By Sherry Black
A Reading from Exodus 34:18-35
18 “You shall keep the Festival of Unleavened Bread. Seven days you shall eat unleavened bread, as I commanded you, at the time appointed in the month of Abib, for in the month of Abib you came out from Egypt.
19 “All that first opens the womb is mine, all your male livestock, the firstborn of cow and sheep. 20 The firstborn of a donkey you shall redeem with a lamb, or if you will not redeem it you shall break its neck. All the firstborn of your sons you shall redeem.
“No one shall appear before me empty-handed.
21 “Six days you shall work, but on the seventh day you shall rest; even in plowing time and in harvest time you shall rest. 22 You shall observe the Festival of Weeks, the first fruits of wheat harvest, and the Festival of Ingathering at the turn of the year. 23 Three times in the year all your males shall appear before the Lord God, the God of Israel. 24 For I will cast out nations before you and enlarge your borders; no one shall covet your land when you go up to appear before the Lord your God three times in the year.
25 “You shall not offer the blood of my sacrifice with leaven, and the sacrifice of the festival of the Passover shall not be left until the morning.
26 “The best of the first fruits of your ground you shall bring to the house of the Lord your God.
“You shall not boil a kid in its mother’s milk.”
27 The Lord said to Moses, “Write these words, for in accordance with these words I have made a covenant with you and with Israel.” 28 He was there with the Lord forty days and forty nights; he neither ate bread nor drank water. And he wrote on the tablets the words of the covenant, the ten commandments.
29 Moses came down from Mount Sinai. As he came down from the mountain with the two tablets of the covenant in his hand, Moses did not know that the skin of his face shone because he had been talking with God. 30 When Aaron and all the Israelites saw Moses, the skin of his face was shining, and they were afraid to come near him. 31 But Moses called to them, and Aaron and all the leaders of the congregation returned to him, and Moses spoke with them. 32 Afterward all the Israelites came near, and he gave them in commandment all that the Lord had spoken with him on Mount Sinai. 33 When Moses had finished speaking with them, he put a veil on his face, 34 but whenever Moses went in before the Lord to speak with him, he would take the veil off until he came out, and when he came out and told the Israelites what he had been commanded, 35 the Israelites would see the face of Moses, that the skin of his face was shining, and Moses would put the veil on his face again until he went in to speak with him.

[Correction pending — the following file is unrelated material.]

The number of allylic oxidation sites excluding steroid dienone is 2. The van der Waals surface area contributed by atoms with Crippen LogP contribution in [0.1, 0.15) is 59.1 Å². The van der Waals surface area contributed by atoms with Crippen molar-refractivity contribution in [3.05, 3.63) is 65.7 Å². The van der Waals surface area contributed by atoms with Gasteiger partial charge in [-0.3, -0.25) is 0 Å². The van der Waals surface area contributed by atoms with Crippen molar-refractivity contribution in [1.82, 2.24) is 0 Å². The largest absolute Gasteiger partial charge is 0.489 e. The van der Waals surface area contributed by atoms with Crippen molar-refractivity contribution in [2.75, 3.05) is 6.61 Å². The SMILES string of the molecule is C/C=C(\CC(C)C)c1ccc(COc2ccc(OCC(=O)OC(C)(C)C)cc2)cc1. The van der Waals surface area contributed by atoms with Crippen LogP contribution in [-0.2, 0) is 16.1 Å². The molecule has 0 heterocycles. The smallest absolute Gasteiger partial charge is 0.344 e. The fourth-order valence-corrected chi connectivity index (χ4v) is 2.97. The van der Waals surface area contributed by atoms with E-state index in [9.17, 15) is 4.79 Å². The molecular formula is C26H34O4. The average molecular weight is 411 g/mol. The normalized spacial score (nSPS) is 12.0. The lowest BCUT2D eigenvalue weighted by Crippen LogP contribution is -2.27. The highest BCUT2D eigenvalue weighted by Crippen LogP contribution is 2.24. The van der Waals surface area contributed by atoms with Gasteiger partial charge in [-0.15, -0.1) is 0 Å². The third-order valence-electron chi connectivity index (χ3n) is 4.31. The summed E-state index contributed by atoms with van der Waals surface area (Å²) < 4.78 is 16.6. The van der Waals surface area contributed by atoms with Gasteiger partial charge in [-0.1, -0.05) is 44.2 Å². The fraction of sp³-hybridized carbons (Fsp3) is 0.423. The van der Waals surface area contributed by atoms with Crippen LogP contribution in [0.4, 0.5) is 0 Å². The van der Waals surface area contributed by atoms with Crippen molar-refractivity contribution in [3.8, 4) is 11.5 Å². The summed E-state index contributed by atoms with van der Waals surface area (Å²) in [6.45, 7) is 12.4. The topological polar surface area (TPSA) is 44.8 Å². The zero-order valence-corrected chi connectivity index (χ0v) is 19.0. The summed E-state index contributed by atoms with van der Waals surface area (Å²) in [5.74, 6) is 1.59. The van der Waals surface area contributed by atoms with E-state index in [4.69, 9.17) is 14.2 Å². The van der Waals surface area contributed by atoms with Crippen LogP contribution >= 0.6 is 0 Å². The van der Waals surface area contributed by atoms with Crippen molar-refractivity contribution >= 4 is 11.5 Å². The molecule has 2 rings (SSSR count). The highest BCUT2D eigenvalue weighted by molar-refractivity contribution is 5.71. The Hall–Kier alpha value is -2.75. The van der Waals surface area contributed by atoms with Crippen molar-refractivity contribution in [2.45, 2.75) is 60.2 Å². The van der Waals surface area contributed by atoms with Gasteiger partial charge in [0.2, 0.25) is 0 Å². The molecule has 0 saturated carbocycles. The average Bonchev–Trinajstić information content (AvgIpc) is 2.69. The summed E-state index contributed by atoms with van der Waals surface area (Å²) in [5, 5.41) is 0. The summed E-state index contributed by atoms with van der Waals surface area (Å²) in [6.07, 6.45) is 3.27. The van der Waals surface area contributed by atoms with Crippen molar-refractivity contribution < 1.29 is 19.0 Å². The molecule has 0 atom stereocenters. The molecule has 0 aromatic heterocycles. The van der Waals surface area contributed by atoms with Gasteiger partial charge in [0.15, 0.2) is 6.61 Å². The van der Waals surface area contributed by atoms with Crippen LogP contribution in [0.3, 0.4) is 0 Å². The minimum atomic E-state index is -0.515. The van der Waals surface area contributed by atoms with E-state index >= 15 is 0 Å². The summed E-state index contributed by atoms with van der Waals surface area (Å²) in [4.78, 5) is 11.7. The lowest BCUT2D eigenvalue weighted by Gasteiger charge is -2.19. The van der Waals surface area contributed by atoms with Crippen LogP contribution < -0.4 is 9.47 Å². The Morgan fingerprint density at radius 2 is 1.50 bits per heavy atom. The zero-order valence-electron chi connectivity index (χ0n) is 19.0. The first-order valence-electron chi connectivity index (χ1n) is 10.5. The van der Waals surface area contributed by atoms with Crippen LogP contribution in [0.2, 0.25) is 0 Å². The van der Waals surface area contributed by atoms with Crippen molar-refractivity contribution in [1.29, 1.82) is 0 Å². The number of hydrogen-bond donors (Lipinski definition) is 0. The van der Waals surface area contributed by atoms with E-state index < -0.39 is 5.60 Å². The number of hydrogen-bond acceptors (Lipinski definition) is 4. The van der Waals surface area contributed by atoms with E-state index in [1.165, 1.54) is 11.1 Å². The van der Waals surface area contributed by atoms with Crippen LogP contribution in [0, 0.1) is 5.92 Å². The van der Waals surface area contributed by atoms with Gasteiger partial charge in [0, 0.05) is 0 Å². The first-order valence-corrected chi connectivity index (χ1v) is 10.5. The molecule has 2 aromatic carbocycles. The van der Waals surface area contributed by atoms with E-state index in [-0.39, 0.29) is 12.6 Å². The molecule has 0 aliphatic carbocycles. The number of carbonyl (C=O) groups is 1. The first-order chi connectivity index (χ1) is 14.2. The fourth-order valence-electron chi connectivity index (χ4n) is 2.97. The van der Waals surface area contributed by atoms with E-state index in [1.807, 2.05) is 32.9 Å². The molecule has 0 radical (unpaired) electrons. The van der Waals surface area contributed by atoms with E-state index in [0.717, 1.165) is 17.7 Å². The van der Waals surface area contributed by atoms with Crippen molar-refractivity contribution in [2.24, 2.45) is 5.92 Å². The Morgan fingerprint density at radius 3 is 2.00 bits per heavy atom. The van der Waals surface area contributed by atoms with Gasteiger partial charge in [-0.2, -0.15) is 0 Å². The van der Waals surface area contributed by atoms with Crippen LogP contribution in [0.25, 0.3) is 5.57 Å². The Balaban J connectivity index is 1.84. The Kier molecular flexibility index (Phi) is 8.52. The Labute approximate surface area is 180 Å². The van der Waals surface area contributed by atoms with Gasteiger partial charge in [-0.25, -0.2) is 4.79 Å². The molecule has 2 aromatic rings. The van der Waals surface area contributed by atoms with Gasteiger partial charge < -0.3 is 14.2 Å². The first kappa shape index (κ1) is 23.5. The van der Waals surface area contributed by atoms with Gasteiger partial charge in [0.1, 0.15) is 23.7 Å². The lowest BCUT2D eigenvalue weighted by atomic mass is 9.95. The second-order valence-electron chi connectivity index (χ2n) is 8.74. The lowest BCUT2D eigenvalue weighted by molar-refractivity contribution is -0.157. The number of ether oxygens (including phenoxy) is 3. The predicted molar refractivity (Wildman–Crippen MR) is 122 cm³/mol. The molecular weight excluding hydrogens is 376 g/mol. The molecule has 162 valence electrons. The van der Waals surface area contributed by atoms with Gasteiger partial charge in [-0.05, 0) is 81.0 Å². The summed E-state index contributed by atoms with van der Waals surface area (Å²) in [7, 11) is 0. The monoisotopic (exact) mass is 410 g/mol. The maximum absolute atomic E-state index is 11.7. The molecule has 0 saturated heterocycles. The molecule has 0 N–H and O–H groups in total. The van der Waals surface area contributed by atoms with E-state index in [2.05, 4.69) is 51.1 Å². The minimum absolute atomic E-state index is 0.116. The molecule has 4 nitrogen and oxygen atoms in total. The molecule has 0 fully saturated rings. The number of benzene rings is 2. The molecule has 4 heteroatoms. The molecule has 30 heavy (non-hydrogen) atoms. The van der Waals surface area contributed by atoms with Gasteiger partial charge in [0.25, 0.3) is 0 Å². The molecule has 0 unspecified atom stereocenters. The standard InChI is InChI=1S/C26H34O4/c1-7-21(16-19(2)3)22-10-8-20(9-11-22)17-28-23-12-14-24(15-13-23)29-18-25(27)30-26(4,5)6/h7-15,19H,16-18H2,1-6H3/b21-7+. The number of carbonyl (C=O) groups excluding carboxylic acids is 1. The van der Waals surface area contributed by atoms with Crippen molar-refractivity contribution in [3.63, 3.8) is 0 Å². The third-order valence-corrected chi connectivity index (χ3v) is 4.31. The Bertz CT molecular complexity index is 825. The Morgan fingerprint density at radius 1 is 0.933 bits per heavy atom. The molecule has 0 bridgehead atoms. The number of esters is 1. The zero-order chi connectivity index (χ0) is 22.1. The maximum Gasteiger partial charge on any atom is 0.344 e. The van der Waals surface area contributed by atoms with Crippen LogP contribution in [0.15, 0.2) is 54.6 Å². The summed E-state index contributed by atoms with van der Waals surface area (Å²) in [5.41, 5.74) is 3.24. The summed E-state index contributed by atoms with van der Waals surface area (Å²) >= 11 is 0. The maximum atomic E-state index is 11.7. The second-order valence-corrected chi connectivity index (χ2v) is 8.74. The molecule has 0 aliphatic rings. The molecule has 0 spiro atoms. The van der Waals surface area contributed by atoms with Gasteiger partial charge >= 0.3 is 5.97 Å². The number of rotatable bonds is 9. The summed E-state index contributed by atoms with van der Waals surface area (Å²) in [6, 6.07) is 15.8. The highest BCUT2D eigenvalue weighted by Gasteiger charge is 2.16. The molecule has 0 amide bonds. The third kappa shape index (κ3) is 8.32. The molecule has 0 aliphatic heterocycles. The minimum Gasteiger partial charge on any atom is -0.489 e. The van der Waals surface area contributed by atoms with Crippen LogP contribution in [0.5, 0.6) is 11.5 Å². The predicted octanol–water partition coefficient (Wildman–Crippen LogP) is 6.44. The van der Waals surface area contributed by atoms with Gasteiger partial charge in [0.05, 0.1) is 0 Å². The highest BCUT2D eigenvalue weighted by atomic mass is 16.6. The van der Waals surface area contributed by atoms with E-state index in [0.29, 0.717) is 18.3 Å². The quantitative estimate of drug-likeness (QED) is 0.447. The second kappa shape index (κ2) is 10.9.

Moses descends yet again from Mt. Sinai after 40 days. He is, again, carrying the tablets of the law. And now the people see him with his face glowing, shining from his time talking with God! It is so disturbing that the people don’t want to be near him for fear. So, when he isn’t speaking, Moses wears a veil to cover his face. We might imagine what life was like under the veil: out and about with his neighbors, having dinner with his wife, playing with his grandchild. He removes the veil to speak to God, and then to talk with his people, and then he puts the veil back on, for as long as they remain at Mt. Sinai.
It doesn’t seem too far a stretch to say that Moses’ veil was replaced by the temple veil between the Holy Place and the Holy of Holies — reserved only for the high priest. The same veil, or curtain, was ultimately rent in two at Christ’s death. We have been reconciled with God once and for all through Christ’s death and resurrection.
I also can’t help but think about the “veils” we have been wearing for two years. I remember feeling disoriented for many reasons when we first resumed in-person worship, and not the least being looking out at a church populated by veiled, masked faces.
My hope and prayer for us, then and now, is found in 2 Corinthians 3:18:
[And] all of us, with unveiled faces, seeing the glory of the Lord as though reflected in a mirror, are being transformed into the same image from one degree of glory to another; for this comes from the Lord, the Spirit.
Being transformed is the result of the veil being torn; it is the consequence of resurrection. Thanks be to God!
The Very Rev. Sherry Black is a second-career Episcopal priest, and has been a full-time hospital chaplain for ten years. She also serves a small mission church as priest-in-charge, and is dean of her deanery.
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The Diocese of Lincoln – The Church of England
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